We do not have a medical report by Alfonso XIII, Joseph Stalin or Jack Chick, but if we talk in particular about the hostility that many Protestants or evangelicals have shown for music, then we must first talk about the French theologian and reformer Juan Calvino . It was especially following the teachings of Calvin that hordes of fans stormed European churches not only Catholic. The churches of other reformed confessions such as Lutherans or Anabaptists were also sacked. According to Paul Nettl in his book ′From Luther to Bach′ the organs that were still used in the liturgy of these congregations were literally destroyed in axes, starring in what has been called beeldenstorm or the iconoclast fury.

Musical instruments are, still today, an expression of evil when used in the liturgy of many Calvinist churches. Many times he doubts how much his founder really contributes to a church and how much his followers finally contribute because it is definitely a team work. History teaches us for our humility also through Jack Chick. What happens after a possible accident in the mind of a particular person, can easily become part of the daily lives of thousands of people for ever and ever.

Music that endangers the status quo

When Jack Chick first enters an evangelical church, he does so in the mid-1950s. Believers are no longer worried about the evil that can come from the organs. Let′s say you were worried just the opposite. Believers could barely give credit to their eyes and watched as religious music lost all the attention that black musicians gained in the streets, radio and of course the record industry. The first actions of opposition to rock are precisely marked by this economic concern.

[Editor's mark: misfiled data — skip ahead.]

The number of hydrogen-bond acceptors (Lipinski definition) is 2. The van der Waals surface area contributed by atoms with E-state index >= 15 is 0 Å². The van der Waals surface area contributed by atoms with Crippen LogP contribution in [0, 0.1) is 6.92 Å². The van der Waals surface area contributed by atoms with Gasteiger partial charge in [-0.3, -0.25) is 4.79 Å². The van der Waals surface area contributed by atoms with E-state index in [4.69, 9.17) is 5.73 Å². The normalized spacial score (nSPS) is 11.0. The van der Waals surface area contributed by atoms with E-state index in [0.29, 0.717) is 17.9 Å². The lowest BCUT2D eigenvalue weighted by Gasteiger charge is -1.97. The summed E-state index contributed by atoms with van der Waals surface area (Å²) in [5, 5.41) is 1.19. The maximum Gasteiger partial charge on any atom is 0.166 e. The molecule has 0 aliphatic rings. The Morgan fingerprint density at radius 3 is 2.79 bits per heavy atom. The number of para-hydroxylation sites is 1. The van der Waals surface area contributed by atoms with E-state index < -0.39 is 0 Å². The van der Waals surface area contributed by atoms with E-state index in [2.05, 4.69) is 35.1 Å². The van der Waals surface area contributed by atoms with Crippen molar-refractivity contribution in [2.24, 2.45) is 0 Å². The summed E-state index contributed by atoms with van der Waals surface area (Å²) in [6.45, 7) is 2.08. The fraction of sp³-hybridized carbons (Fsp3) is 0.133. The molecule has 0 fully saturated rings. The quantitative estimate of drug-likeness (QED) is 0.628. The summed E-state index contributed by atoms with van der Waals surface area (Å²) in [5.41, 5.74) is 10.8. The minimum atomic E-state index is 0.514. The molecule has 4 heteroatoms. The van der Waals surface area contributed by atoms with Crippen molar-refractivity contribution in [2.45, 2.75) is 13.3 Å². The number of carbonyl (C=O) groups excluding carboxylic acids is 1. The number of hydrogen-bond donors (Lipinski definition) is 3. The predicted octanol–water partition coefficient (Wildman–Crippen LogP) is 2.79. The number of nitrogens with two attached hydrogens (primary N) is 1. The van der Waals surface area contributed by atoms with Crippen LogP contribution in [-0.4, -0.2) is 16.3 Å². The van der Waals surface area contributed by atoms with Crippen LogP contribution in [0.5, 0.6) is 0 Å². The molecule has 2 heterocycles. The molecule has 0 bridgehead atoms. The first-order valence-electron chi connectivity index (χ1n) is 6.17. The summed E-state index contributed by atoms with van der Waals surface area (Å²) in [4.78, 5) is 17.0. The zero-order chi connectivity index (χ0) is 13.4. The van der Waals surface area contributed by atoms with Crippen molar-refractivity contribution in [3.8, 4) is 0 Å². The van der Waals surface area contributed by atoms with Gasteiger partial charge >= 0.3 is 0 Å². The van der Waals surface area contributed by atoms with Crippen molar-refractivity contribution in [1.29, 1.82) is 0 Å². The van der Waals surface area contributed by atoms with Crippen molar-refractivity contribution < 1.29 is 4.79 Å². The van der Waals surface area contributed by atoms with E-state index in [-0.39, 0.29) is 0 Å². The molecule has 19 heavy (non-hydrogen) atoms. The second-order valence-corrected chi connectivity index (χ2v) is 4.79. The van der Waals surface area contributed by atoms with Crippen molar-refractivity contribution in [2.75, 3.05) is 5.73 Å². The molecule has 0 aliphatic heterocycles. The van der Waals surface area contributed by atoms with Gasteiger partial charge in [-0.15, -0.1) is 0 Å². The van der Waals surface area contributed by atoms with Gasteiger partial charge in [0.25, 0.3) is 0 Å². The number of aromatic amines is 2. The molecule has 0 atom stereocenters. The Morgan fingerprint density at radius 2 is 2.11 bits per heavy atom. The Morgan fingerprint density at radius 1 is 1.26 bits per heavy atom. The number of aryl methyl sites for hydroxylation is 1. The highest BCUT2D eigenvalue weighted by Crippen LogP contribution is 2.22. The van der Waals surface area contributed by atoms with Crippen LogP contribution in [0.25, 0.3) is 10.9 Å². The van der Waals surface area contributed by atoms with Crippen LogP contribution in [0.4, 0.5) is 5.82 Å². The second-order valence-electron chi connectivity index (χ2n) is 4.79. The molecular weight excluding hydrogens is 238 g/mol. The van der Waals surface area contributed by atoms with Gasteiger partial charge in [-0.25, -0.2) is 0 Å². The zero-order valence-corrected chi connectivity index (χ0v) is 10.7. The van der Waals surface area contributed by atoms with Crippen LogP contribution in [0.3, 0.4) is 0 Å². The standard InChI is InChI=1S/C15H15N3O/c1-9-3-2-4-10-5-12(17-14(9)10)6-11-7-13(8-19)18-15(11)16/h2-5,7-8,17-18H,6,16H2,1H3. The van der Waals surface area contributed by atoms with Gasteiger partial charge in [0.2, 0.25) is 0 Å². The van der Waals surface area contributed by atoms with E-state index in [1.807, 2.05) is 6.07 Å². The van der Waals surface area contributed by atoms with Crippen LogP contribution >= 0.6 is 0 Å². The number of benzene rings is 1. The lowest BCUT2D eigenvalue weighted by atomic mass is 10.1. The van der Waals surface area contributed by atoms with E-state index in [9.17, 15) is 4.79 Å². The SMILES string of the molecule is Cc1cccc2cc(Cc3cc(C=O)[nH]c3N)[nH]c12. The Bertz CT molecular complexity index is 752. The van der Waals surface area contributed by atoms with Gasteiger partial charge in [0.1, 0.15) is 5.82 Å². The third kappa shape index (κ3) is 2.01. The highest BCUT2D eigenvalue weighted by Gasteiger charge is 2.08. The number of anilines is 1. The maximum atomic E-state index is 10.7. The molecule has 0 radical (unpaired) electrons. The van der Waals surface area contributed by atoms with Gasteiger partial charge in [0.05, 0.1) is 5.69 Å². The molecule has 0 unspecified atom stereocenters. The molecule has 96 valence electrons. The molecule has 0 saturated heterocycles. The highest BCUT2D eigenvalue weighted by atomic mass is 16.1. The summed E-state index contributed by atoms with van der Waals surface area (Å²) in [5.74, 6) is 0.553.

You can find on the Internet dozens of variations of these warnings based on the economic factor: ′Blacks are now the chiefs of the city, could it be worse?′. ′Warning! Do not buy discs of blacks!′ said the menacing signs of the Citizens Council of Greater New Orleans. ′Call the advertisers of the radio stations and put your claim!′ The most sophisticated poster of that decade clearly identifies how much this time had influenced the mentality of Jack Chick The design included a skull pierced by a bloody sword, a car full of young people driving at full speed and the alarming text of: “Rock and roll is the music of the Devil, BE CAREFUL !, its voodoo rhythm is hypnotic and its reckless dance leads young people to the fiery depths of hell! ”

Much of the white population was afraid, envious and very hateful but their racist conscience had diversified and applied equally to blacks, Chinese, Mexicans or Spaniards. The particularity of the danger of rock was, first of all, the possibilities it offered as another step in the true economic independence of the black population. Blacks knew it and whites too; although for many years, whites wanted to disguise their intentions behind racial, moral or political arguments.